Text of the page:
By Danielle Douglas
Statistics abound on the State of Black Men in America-high rates of
unemployment, incarceration and parental absenteeism. Bringing about solutions to these and the host of other problems that confront brothers has been a topic of discussion for some time. Yet a holistic approach has remained forthcoming, that is, until now. With his recent three-day
conference on being Black and Male in America, Kevin Powell offered a comprehensive look at all of the roads that lead to sustainable empowerment for Black men.
Held two weeks ago in downtown Brooklyn, the conference kicked off with the activist and writer’s keynote address that put forth a definitive plan of action, rooted in self-determination. Powell called for brothers to: develop a spiritual foundation, become politically aware, obtain cultural knowledge, engage in economic empowerment, embrace healthy diets and exercise, seek out mental health and share positive information with each other.
One of the most important points of the night was the need to change the language of the conversation. Instead of being mired in talk of shortcomings and blame, taking personal responsibility and being proactive as opposed to being reactive, suggests Powell can affect real change. Over the course of the following two days, a team of proactive practitioners from all streams of the river hosted interactive panel discussions and roundtables that addressed all of Powell’s goals. The participants were divided into sessions geared towards their age group, with boys ages 10 to
17 in workshops dealing with such concerns as the deconstruction of messages and images in Hip-Hop.
Men over the age of 18 were taken through sessions with an interrelated message of self-improvement-be it economic, education or health-for the
larger good of the community. As Powell noted in his address, young boys look up to the men in their community, much like he did as a child, so living as a good example would have immeasurable effects.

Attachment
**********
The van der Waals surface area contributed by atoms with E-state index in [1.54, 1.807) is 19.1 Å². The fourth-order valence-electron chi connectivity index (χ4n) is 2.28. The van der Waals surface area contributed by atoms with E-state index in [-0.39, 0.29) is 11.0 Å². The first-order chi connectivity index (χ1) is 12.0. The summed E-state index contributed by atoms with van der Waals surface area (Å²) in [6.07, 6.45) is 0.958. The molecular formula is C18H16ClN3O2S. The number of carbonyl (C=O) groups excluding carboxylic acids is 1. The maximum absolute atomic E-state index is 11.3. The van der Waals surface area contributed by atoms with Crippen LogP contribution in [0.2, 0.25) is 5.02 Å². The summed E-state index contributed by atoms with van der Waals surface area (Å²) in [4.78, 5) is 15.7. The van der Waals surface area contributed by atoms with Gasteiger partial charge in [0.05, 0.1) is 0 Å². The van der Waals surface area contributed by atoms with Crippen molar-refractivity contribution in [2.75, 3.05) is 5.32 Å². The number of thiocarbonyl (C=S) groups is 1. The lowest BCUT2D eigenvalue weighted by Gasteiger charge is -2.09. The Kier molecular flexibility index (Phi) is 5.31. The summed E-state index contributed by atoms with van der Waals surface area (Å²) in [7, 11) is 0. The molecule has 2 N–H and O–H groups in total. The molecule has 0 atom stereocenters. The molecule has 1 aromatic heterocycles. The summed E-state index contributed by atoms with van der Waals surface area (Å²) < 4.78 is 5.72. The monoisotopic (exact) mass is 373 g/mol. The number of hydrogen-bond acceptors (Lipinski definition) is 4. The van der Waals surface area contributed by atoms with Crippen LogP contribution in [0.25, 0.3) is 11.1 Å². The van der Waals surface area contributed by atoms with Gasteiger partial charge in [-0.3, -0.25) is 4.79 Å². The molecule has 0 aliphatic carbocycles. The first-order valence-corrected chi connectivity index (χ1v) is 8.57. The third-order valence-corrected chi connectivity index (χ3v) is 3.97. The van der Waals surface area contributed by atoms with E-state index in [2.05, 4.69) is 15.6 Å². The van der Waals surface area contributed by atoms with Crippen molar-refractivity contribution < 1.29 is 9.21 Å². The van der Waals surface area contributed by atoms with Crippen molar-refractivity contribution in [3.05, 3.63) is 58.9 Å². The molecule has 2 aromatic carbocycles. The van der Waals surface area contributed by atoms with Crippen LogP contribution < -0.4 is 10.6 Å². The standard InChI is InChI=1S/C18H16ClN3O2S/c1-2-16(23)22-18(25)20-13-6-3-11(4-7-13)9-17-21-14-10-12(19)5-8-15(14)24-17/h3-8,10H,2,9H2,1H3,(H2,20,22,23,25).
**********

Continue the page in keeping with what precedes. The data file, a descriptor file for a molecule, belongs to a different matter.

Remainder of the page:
The roles in which Black men play in the lives of young boys was a reoccurring theme throughout the conference-intentionally scheduled on the
weekend of Father’s Day. Speakers within the various sessions urged participants to take a more proactive role in their community by mentoring young men.
In the panel discussion later that night on Hip Hop, Manhood and Mentoring, Dr. William Jelani Cobb, professor of history at Spelman College, stressed the importance of countering negative images of manhood that permeate Hip-Hop with mentoring. Lumumba Bandele of Malcolm X Grassroots concurred, but suggested there must be criteria by which mentors are selected, since not all adult men are in a healthy state to influence young men.
During the discussion, Powell emphasized the importance of using Hip-Hop as a teaching tool to reach a generation immersed in the culture. Excerpts from two groundbreaking documentaries on the subject, The Hip-Hop Project and Byron Hurt’s Hip Hop: Beyond Beats and Rhymes, were shown as examples. Giving the Generation Y cohort a clear picture of why messages of misogyny and violence are promoted in the genre, suggested actor and author Hill Harper could serve to help them understand greater mechanisms of capitalism.
The final day of the conference, started with a screening of Ray Upchurch’s documentary Daddy Hunger, a piece exploring the effects growing up without a father can have on Black men and women. Some 56% of Black children, according to the film, don’t have their fathers in their lives. Upchurch himself didn’t meet his biological father until he was 40, but thanked his “step-up” father for showing him how to be a man.
Defining what it means to be a man was a key point of the panel discussion that ensued after the film. Panelist David W.C. Matthews, director of health services for CitiWide Harm Reduction, said current understanding of what it means to be a father and a man needs to change. Traditional definitions of both roles were, as he and other panelists noted, entrenched in patriarchy, or a system that seeks to dominate women. Obviously, they said, the model is faulty and hasn’t produced anything but more problems.
Scholar and author Dr. Michael Eric Dyson wrapped up the conference with a summation of many of the points made throughout the weekend-long event.
To keep the momentum from the conference going, starting Monday, September 10th Powell will host monthly meetings and workshops as an extension of the forum. For more information check out http://www.blackandmaleinamerica.org.